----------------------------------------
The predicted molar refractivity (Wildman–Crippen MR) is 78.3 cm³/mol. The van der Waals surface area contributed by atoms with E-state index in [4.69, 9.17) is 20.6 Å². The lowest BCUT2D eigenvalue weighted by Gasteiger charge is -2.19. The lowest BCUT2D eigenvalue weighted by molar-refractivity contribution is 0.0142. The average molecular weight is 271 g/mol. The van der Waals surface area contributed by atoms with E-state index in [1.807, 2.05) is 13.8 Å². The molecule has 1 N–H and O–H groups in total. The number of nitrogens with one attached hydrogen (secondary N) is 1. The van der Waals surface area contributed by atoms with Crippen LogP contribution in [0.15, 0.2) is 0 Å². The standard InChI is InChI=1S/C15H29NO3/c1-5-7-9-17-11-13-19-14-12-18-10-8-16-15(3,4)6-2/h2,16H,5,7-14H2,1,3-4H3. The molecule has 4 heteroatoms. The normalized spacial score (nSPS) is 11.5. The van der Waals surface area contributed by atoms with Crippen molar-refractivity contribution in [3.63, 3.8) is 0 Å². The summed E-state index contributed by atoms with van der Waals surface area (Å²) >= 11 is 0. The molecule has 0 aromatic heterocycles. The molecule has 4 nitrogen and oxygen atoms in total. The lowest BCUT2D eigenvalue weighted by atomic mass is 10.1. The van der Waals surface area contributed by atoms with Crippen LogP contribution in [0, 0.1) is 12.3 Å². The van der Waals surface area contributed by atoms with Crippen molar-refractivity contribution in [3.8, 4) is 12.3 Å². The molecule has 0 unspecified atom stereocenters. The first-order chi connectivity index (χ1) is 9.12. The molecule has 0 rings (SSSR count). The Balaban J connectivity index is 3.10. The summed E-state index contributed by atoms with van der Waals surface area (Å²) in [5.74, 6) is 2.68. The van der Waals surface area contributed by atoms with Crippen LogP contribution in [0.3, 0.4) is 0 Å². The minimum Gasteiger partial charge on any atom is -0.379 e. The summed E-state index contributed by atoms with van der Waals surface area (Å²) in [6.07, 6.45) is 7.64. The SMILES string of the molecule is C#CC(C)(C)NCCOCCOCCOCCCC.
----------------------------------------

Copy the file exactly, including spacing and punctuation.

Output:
The predicted molar refractivity (Wildman–Crippen MR) is 78.3 cm³/mol. The van der Waals surface area contributed by atoms with E-state index in [4.69, 9.17) is 20.6 Å². The lowest BCUT2D eigenvalue weighted by Gasteiger charge is -2.19. The lowest BCUT2D eigenvalue weighted by molar-refractivity contribution is 0.0142. The average molecular weight is 271 g/mol. The van der Waals surface area contributed by atoms with E-state index in [1.807, 2.05) is 13.8 Å². The molecule has 1 N–H and O–H groups in total. The number of nitrogens with one attached hydrogen (secondary N) is 1. The van der Waals surface area contributed by atoms with Crippen LogP contribution in [0.15, 0.2) is 0 Å². The standard InChI is InChI=1S/C15H29NO3/c1-5-7-9-17-11-13-19-14-12-18-10-8-16-15(3,4)6-2/h2,16H,5,7-14H2,1,3-4H3. The molecule has 4 heteroatoms. The normalized spacial score (nSPS) is 11.5. The van der Waals surface area contributed by atoms with Crippen molar-refractivity contribution in [3.63, 3.8) is 0 Å². The summed E-state index contributed by atoms with van der Waals surface area (Å²) >= 11 is 0. The molecule has 0 aromatic heterocycles. The molecule has 4 nitrogen and oxygen atoms in total. The lowest BCUT2D eigenvalue weighted by atomic mass is 10.1. The van der Waals surface area contributed by atoms with Crippen LogP contribution in [0, 0.1) is 12.3 Å². The van der Waals surface area contributed by atoms with Crippen molar-refractivity contribution in [3.8, 4) is 12.3 Å². The molecule has 0 unspecified atom stereocenters. The first-order chi connectivity index (χ1) is 9.12. The molecule has 0 rings (SSSR count). The Balaban J connectivity index is 3.10. The summed E-state index contributed by atoms with van der Waals surface area (Å²) in [5.74, 6) is 2.68. The van der Waals surface area contributed by atoms with Crippen LogP contribution in [0.3, 0.4) is 0 Å². The minimum Gasteiger partial charge on any atom is -0.379 e. The summed E-state index contributed by atoms with van der Waals surface area (Å²) in [6.07, 6.45) is 7.64. The SMILES string of the molecule is C#CC(C)(C)NCCOCCOCCOCCCC.